Stats & Info: Justin Maxwell

Kernels: Saving the best for last

September, 22, 2013
9/22/13
9:59
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As we head into the final week of the regular season, we look back on a week where a few teams did big things in their final inning.

• The Oakland Athletics were scoreboard-watching the Texas Rangers' game in Kansas City on Sunday, but there wasn't much to watch. Those two teams put up 19 straight zeroes, going scoreless into the bottom of the 10th before the Royals loaded the bases and Justin Maxwell unloaded them. That "0" on Oakland's out-of-town scoreboard changed to a "4" and clinched the AL West for the A's.

Maxwell's blast was the fifth walk-off slam this year, but the first for the Royals since Joe Randa hit one off Esteban Yan of the Rays on May 16, 2001. The other two in franchise history belong to Rey Palacios (1990) and Cookie Rojas (1974). The Rangers hadn't surrendered one since Franklin Stubbs of the Brewers went deep off Kenny Rogers on May 15, 1992.

Maxwell has only two career walk-off homers, and they're both with the bases loaded. The other was with the Nationals in 2009.

The last walk-off slam to break a scoreless tie was by the Braves' Dwight Smith against the Marlins on May 19, 1995, and the last one in extras belongs to Don Buford of the White Sox on September 14, 1967. Carroll Hardy of the Red Sox, in 1962, has the only other extra-inning one in history.

• The Washington Nationals put together a three-run ninth to walk off against the Atlanta Braves. Denard Span's ground ball was already destined to tie the game, but it got past Andrelton Simmons and also allowed the winning run to score. It was the 10th "walk-off error" this season, but the first in favor of the franchise in Washington. The last for the franchise was on June 20, 2002 in Montreal Jose Macias, attempting a sacrifice, reached base (and the winning run scored) when pitcher Scott Mullen of the Royals overthrew first base.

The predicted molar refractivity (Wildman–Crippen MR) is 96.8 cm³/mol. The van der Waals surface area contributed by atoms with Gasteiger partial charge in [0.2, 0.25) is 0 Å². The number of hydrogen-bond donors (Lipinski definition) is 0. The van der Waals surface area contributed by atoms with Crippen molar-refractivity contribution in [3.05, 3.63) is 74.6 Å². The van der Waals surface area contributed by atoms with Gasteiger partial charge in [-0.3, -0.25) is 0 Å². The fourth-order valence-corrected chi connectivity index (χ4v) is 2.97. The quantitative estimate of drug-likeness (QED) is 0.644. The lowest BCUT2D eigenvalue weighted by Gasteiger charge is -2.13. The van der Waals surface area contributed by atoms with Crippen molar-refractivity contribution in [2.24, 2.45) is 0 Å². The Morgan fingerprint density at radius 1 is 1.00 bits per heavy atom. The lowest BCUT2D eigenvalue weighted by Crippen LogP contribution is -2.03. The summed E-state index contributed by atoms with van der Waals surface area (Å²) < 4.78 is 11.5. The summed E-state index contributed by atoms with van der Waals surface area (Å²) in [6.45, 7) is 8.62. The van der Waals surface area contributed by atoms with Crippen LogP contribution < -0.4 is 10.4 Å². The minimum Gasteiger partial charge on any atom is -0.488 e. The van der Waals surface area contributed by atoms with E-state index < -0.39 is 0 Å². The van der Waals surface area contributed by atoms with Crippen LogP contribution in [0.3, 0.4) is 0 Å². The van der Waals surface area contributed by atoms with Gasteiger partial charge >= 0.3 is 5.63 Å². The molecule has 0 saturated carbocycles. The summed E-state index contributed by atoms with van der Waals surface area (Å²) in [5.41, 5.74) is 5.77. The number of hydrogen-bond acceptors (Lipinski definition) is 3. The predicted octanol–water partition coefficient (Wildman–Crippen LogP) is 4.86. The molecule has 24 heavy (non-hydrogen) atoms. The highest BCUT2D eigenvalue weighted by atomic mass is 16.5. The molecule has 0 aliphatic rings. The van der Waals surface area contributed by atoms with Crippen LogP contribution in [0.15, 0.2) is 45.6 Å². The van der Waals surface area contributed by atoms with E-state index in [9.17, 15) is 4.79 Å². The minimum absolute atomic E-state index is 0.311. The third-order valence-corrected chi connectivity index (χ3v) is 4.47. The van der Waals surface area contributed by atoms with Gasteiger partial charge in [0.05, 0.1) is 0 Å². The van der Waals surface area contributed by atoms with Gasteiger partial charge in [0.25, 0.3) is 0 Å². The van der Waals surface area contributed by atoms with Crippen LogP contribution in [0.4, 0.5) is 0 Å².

• The Detroit Tigers tied for the biggest "B9" of the season with a six-run outburst to send their game with the Chicago White Sox to extra innings. They eventually won in the 12th on Omar Infante's deflected single.

The Red Sox had the only other six-run B9 this season. The Tigers did have a seven-run 9th earlier this year, but it was in a road game. They hadn't scored six in the bottom of the 9th since June 21, 1994, when another walk-off slam (by Lou Whitaker) gave them a 7-5 win over the Indians. According to Elias, it was the Tigers' first victory in a game where they trailed by six in the 9th since August 22, 1947, when Hoot Evers' single completed a seven-run frame for a win over the Senators.

• The Colorado Rockies had been the only team not to play at least 13 innings yet this season. That changed on Thursday when they walked off against the St. Louis Cardinals on a Corey Dickerson triple in the 15th. It was the third 15-inning game at Coors Field and only the second walk-off triple in franchise history. Dexter Fowler had the other one last year.

Walk-off triples are rare because the batter is supposedly required to run out all three bases. There have been only five all year, and that's the most in a season since 1993. No active player has more than one. The Cardinals last allowed one on September 7, 1993, when Reggie Sanders of the Reds drove in two runs against Todd Burns.

• The Milwaukee Brewers won their game with the Chicago Cubs when Logan Schafer successfully executed a suicide squeeze in the bottom of the 9th. Jeff Bianchi dove home with the winning run.

There's been only one other game-ending bunt this season, and the runner in that game started on second and scored on a throwing error. There was also only one last season (by Wilson Valdez of the Reds). The only other walk-off suicide squeeze in Brewers history came on September 4, 2005, when Brady Clark laid one down against the Padres and Corey Hart raced home from third for the win.

Cruz crushes the ball to earn June HR award

July, 1, 2012
7/01/12
5:12